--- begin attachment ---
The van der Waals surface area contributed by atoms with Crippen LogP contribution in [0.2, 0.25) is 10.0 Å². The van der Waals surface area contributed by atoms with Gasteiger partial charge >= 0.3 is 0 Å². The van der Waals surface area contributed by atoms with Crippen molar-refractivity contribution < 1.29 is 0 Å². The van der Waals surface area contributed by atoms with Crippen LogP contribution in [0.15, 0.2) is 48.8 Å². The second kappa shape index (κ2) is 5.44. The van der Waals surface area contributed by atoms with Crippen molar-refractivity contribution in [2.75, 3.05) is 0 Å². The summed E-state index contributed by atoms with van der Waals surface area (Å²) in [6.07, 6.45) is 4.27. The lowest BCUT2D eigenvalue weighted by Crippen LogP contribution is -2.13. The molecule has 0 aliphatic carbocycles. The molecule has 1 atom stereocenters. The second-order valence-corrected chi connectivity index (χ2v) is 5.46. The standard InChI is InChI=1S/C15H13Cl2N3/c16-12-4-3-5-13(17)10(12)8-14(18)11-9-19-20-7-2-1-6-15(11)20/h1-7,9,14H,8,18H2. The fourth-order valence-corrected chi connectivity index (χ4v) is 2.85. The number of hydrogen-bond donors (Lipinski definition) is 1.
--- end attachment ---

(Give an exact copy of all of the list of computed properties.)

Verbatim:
The van der Waals surface area contributed by atoms with Crippen LogP contribution in [0.2, 0.25) is 10.0 Å². The van der Waals surface area contributed by atoms with Gasteiger partial charge >= 0.3 is 0 Å². The van der Waals surface area contributed by atoms with Crippen molar-refractivity contribution < 1.29 is 0 Å². The van der Waals surface area contributed by atoms with Crippen LogP contribution in [0.15, 0.2) is 48.8 Å². The second kappa shape index (κ2) is 5.44. The van der Waals surface area contributed by atoms with Crippen molar-refractivity contribution in [2.75, 3.05) is 0 Å². The summed E-state index contributed by atoms with van der Waals surface area (Å²) in [6.07, 6.45) is 4.27. The lowest BCUT2D eigenvalue weighted by Crippen LogP contribution is -2.13. The molecule has 0 aliphatic carbocycles. The molecule has 1 atom stereocenters. The second-order valence-corrected chi connectivity index (χ2v) is 5.46. The standard InChI is InChI=1S/C15H13Cl2N3/c16-12-4-3-5-13(17)10(12)8-14(18)11-9-19-20-7-2-1-6-15(11)20/h1-7,9,14H,8,18H2. The fourth-order valence-corrected chi connectivity index (χ4v) is 2.85. The number of hydrogen-bond donors (Lipinski definition) is 1.